Glad you found the information interesting.

Slainte
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Old 01-12-2005, 08:12 AM   #16
 
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The very reason one doesn't "google" for a "definitive Texas Chili" recipe, or how to make perogies, or what killed Princess Diana...you'll always get a "definitive answer" that is absolutely unbelievable...

Okay, must head for "work"...

Lifter
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Old 01-12-2005, 11:04 AM   #17
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Yes, but a judicious search might come up with one text which supports another.... and one of the may even BE a definitive version? 8)
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Old 01-14-2005, 01:36 AM   #18
 
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In my "on coming" "retirement", Ishbel, I really do "hope" to find time for such things,,,

In the "meantime", I will catch on to some addresses such as yours, and places to visit, such as come from my forbears, and get the "full experience"...

In Canada, the "appetite" for haggis is pretty much restricted to "Burns Night", and the content may get "traditional"...as opposed to popular taste...

Am conversing with "Brooksy" with how it comes across over in "Oz"...

And laughing about the thorough "beating up" "Leigh" is giving me on her taste of the USA's "Pork"...

Am starting to wonder if my "trout" tastes "watery", or my Salmon, Sole, Tuna, etc, tastes ""salty", because of the "environment" the poor dears are "forced" to live through with their aqueous "leaky" patches of skin!

Oh well...

Did about $100K worth of "business" in the absence of two days, enough to keep at least a couple of "us" employed in the next twelve months...even if "eating" pork or thosevery wierdlyfed chickens, fish or, GOD FORBID, Cdn beef....

Lifter
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Old 01-14-2005, 03:47 AM   #19
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Well, we eat haggis about once a fortnight during the winter - but probably don't eat it at all from May to October! Again, it has to be good haggis - preferably made by my local butcher - whose recipe suits my palate best.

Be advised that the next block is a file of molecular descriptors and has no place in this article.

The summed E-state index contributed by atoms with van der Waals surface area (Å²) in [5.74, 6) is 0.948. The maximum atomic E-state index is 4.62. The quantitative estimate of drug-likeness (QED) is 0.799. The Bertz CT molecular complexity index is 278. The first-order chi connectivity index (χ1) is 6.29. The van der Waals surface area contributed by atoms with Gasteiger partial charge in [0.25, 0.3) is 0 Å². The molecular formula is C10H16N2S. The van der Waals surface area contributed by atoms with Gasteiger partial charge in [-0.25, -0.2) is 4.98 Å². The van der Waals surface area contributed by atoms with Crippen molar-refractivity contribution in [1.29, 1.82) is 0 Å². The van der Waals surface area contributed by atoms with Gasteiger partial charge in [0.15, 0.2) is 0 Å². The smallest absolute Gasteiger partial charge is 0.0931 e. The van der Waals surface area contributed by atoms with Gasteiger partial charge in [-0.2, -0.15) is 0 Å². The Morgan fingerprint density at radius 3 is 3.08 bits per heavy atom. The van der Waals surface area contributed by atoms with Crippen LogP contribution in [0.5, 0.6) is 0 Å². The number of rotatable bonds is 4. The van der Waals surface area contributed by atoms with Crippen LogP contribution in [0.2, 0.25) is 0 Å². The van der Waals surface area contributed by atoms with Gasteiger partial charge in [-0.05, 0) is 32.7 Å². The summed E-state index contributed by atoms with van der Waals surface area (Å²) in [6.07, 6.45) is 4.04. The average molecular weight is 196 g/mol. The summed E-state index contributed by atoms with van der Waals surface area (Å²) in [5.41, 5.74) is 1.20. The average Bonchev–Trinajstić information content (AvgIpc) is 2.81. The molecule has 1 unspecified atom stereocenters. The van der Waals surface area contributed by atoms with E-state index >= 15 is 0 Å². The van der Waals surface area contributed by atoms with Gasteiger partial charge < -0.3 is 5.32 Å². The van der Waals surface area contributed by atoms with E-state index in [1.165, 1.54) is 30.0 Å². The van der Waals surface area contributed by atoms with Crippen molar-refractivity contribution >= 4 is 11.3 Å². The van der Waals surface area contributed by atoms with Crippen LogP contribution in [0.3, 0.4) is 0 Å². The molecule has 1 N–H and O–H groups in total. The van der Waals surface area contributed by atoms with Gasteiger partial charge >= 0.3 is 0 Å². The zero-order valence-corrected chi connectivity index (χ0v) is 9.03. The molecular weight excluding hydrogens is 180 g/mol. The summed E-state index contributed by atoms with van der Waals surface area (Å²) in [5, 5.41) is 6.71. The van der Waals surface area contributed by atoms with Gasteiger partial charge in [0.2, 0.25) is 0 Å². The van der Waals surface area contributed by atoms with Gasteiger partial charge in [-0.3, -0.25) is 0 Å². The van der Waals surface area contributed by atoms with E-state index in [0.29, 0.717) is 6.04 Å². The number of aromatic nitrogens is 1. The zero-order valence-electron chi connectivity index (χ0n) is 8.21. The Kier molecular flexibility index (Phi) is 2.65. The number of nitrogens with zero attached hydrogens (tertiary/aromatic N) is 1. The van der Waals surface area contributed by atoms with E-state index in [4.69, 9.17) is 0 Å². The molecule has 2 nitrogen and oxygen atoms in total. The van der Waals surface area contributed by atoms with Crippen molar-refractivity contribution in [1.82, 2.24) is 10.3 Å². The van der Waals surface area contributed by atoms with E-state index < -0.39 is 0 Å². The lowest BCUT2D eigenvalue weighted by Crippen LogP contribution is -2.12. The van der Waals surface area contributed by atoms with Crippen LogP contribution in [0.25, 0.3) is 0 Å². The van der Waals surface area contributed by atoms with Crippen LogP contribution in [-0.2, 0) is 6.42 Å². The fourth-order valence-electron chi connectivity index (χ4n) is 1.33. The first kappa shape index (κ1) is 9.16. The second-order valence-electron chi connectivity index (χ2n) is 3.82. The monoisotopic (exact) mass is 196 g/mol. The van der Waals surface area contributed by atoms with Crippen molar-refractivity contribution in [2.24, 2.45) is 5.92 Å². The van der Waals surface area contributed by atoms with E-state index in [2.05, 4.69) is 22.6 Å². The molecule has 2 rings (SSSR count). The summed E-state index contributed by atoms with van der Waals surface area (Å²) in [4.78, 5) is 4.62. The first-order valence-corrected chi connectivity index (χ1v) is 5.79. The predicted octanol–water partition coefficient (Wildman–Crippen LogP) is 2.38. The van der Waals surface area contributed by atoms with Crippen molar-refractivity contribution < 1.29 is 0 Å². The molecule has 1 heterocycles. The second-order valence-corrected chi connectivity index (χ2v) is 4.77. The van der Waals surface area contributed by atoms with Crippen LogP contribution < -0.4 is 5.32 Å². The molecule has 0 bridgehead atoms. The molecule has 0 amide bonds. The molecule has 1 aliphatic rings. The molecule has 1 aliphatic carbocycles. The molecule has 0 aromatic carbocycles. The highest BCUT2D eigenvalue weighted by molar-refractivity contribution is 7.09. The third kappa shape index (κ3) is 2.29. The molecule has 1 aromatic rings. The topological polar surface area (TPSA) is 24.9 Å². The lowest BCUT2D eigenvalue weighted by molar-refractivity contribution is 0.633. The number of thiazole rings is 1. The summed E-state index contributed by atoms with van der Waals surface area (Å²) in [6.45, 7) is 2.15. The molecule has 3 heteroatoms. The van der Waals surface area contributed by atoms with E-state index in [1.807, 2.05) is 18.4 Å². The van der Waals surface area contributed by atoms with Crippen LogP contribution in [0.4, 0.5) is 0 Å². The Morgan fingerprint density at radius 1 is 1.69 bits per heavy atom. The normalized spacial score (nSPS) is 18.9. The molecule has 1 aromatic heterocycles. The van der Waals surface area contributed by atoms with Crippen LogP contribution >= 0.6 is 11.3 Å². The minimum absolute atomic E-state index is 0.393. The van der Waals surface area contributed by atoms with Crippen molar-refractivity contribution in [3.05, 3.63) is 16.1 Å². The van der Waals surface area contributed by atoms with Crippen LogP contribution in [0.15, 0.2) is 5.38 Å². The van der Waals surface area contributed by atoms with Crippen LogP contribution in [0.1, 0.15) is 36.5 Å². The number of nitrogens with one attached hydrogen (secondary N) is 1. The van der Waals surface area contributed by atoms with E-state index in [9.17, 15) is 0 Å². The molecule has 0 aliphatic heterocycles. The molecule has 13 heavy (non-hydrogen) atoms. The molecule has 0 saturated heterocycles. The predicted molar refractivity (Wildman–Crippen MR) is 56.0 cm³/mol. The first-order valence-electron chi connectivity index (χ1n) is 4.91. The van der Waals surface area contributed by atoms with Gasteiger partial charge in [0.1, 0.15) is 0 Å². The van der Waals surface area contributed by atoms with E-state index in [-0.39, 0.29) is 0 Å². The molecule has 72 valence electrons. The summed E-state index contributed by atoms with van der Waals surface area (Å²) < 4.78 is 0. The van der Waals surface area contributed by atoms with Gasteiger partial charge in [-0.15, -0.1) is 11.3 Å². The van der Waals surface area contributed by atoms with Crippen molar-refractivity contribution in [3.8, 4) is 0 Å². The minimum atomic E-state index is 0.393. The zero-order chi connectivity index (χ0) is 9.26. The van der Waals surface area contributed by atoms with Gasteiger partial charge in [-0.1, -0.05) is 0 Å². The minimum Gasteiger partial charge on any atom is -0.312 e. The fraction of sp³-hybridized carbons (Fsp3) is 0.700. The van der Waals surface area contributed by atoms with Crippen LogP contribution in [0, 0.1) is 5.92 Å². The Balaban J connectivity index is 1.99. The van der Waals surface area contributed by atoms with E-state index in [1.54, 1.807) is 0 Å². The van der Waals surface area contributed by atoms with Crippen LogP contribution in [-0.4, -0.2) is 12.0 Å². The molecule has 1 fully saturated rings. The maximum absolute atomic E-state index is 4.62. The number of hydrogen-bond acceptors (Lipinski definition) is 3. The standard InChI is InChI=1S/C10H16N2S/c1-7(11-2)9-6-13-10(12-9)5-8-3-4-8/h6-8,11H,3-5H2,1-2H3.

Scottish cuisine uses some of the best ingredients in the world - our salmon and beef and lamb are unbeatable (yes, OK, I know Canada has great fish!) - it's just a pity that our stocks of sea fish are so low, with many of our huge fleets, such as Aberdeen and Peterhead now reduced to a shadow of their former glory. Haddock, Scotland's favourite fish for fish suppers in chip shops is in very, very short supply - and the quotas mean that a lot of our cod and haddock are landed by Faeroe Island boats.

Our soft fruits are glorious - tayberries, loganberries etc - as well as the better known raspberries from round the Aberdeen and Ayrshire areas are sublime. Cranachan with fresh 'rasps' as we call them is a sublime taste experience.

Our baking is famous - bridies, mutton pies, scones, clootie dumplings, selkirk bannocks, Aberdeen rowies.... the list is endless....

I have attended a lot of cookery courses, both in the UK and in mainland Europe - but I am really keen on spreading the gospel of guid Scots fare....

And yet..... yes..... we are the nation who 'invented' the deep fried Mars Bar (no, I've never tasted it, but I've made it for overseas visitors who've requested a sample!) and the deep fried pizza. Which is probably why we are the Heart Attack Capital of Europe. 8)
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Old 01-14-2005, 04:24 AM   #20
 
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At Some point in life, when you want it to be "REALLY" laid back...come to Canada/Ontario, and visit Manitoulin Island ("biggest island in a 'lake', 'with lakes', in the world") and possibly the most "laid back" and "relaxed" place I've ever been to...they "eat" hawberries and such stuff there...famous for it...but I'm sure you would fall in love with the place, Ishbel!